Here’s what to expect at the 2018 Congressional Black Caucus’ conference this week in DC

Senator Kamala Harris and Senator Cory Booker will headline the 48th annual event in a critical year for the Black agenda

In addition to the "who's who" of Black American politics, there will be 90 different policy forums, meet and greets, and fabulous parties stretched out over the five days at the CBC this year.

Kamala Harris Cory Booker
WASHINGTON, DC - SEPTEMBER 6: (L-R) Sen. Cory Booker (D-NJ) and Sen. Kamala Harris (D-CA) talk with each other as they listen to Supreme Court nominee Judge Brett Kavanaugh testify before the Senate Judiciary Committee on the third day of his Supreme Court confirmation hearing on Capitol Hill September 6, 2018 in Washington, DC. Kavanaugh was nominated by President Donald Trump to fill the vacancy on the court left by retiring Associate Justice Anthony Kennedy. (Photo by Drew Angerer/Getty Images)

This week thousands of people are expected in the nation’s capitol for the most talked about Black political event of the year: the Congressional Black Caucus‘ Annual Legislative Conference (also known simply as CBC’s ALC).

In such a critical political year, with midterms fast approaching, organizers are promoting the conference as being more relevant than ever. With the theme of The Dream Still Demands, CBC has lined up some recognizable faces to encourage folks to show up and get to work over the five-day event.

“Every single day in 2018, we’re experiencing the trauma of powerful people in institutions working diligently to demolish civil rights protections, diminish the advancements we’ve made as a people, and destroy our collective ability to achieve purpose,” said CNN political commentator Angela Rye in a promo video.

In addition to the “who’s who” of Black American politics, there will be 90 different policy forums, meet and greets, and fabulous parties stretched out over the five days. Here’s what you can expect to see from the 2018 CBC conference:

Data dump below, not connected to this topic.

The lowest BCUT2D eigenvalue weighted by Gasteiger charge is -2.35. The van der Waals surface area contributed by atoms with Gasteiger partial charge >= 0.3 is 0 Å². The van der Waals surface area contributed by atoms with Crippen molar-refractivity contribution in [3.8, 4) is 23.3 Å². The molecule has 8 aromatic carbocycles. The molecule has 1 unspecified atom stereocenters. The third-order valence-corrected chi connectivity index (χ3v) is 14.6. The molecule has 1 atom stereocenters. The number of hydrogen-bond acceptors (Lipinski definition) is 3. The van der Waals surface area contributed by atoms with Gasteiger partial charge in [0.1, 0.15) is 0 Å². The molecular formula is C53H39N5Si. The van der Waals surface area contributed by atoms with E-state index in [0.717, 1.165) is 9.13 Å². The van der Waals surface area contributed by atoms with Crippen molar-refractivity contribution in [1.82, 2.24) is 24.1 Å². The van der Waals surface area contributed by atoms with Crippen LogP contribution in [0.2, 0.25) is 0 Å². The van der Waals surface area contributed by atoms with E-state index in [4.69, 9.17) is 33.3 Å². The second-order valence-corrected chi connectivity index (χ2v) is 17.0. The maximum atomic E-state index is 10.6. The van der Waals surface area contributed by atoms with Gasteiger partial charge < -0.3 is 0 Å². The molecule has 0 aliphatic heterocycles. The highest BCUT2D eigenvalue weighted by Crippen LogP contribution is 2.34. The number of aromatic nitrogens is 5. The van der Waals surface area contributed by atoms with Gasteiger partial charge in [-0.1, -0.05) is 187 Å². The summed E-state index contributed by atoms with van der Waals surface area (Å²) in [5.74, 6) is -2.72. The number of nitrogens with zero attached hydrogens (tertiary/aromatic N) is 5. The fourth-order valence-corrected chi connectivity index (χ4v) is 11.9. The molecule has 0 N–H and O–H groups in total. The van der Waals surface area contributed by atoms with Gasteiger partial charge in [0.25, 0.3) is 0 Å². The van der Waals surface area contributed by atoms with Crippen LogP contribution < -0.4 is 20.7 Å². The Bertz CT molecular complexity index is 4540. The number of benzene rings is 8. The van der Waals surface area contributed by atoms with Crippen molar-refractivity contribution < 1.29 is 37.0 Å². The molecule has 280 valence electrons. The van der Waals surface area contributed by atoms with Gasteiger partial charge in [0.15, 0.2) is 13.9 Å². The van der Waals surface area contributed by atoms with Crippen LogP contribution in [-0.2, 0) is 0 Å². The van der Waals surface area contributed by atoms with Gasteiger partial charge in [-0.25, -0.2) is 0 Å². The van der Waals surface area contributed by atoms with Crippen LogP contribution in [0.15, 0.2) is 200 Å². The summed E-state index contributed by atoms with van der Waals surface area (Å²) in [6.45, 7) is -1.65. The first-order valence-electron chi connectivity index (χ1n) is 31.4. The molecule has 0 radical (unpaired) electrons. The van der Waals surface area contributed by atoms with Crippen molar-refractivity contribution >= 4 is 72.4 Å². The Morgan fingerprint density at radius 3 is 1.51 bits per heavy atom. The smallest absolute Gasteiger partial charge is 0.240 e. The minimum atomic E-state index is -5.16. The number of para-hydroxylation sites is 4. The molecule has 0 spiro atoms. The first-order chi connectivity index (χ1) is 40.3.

More tag-team boss moves from Senators Kamala Harris and Cory Booker

Sen. Cory Booker looks on as Sen. Kamala Harris (D-CA) questions Supreme Court nominee Judge Brett Kavanaugh before the Senate Judiciary Committee on the third day of his Supreme Court confirmation hearing on Capitol Hill. (Photo by Drew Angerer/Getty Images)

If you watched the Brett Kavanaugh Supreme Court hearings, you saw Senators Kamala Harris and Cory Booker bringing the heat with their questioning.

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The two have been named honorary co-chairs for the conference, making it the first time in history the conference has two senators who are the headliners.

Opportunities to meet your fav Black politicos

Keep an eye out for Angela Rye who’s moderating the signature Sojourner Truth Legacy Project Town Hall this Wednesday, which also features New Orleans Mayor LaToya Cantrell, and Symone D. Sanders who filmed a special promo video for the event.

Florida gubernatorial candidate Andrew Gillum will be in attendance, as will his fellow southern gubernatorial Stacey Abrams, who is neck and neck with her competitor in the race for governor of Georgia.

Outreach efforts to engage a younger Black demographic

It’s no secret the members of Congressional Black Caucus trend older.  Founded in 1970, one of CBC’s main tenets is “providing leadership development and scholarship opportunities to educate the next generation of leaders.”

Yara Shahidi

(Photo by Alberto E. Rodriguez/Getty Images for Disney)

Look out for the Emerging Leaders Town Hall, which will feature a conversation with actress Yara Shahidi, and the “Young, Gifted, and Black” Town Hall hosted by “Auntie” Maxine Waters.  

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Added focus on Black women and culture

Black women have always been leaders and we’re undoubtedly shaping a wave of political activism across the country now, from the #MeToo Movement to running for office.

CBC has added a “Women & Culture” event track with a series of speakers to address this moment, which some believe is just a revival of a movement.

black women voters AP

In this Aug. 24, 2018 photo, Cassandra Overton Welchlin, cofounder of the Mississippi Women’s Economic Security, right, gives Betty L. Petty, of the Sunflower County Parents and Students United, a “high five” during a meeting at the MACE headquarters of Mississippi Delta grassroots organizers and the Black Voters Matter Fund field team members, as part of a bus tour of the Delta.  (AP Photo/Rogelio V. Solis)

“Voting doesn’t do us good unless it results in the advancement of legislation that is responsive to Black communities,” says Jocelyn Harmon, co-founder of #BlackHER, which has produced The Black Woman’s Guide the 2018 Midterms.

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“That’s why the CBC Annual Legislative Conference matters so much.  It’s our opportunity to share our policy priorities with our legislators.”

Get more highlights from this week’s CBC ALC on @theGrio and following the hashtag #CBCALF18.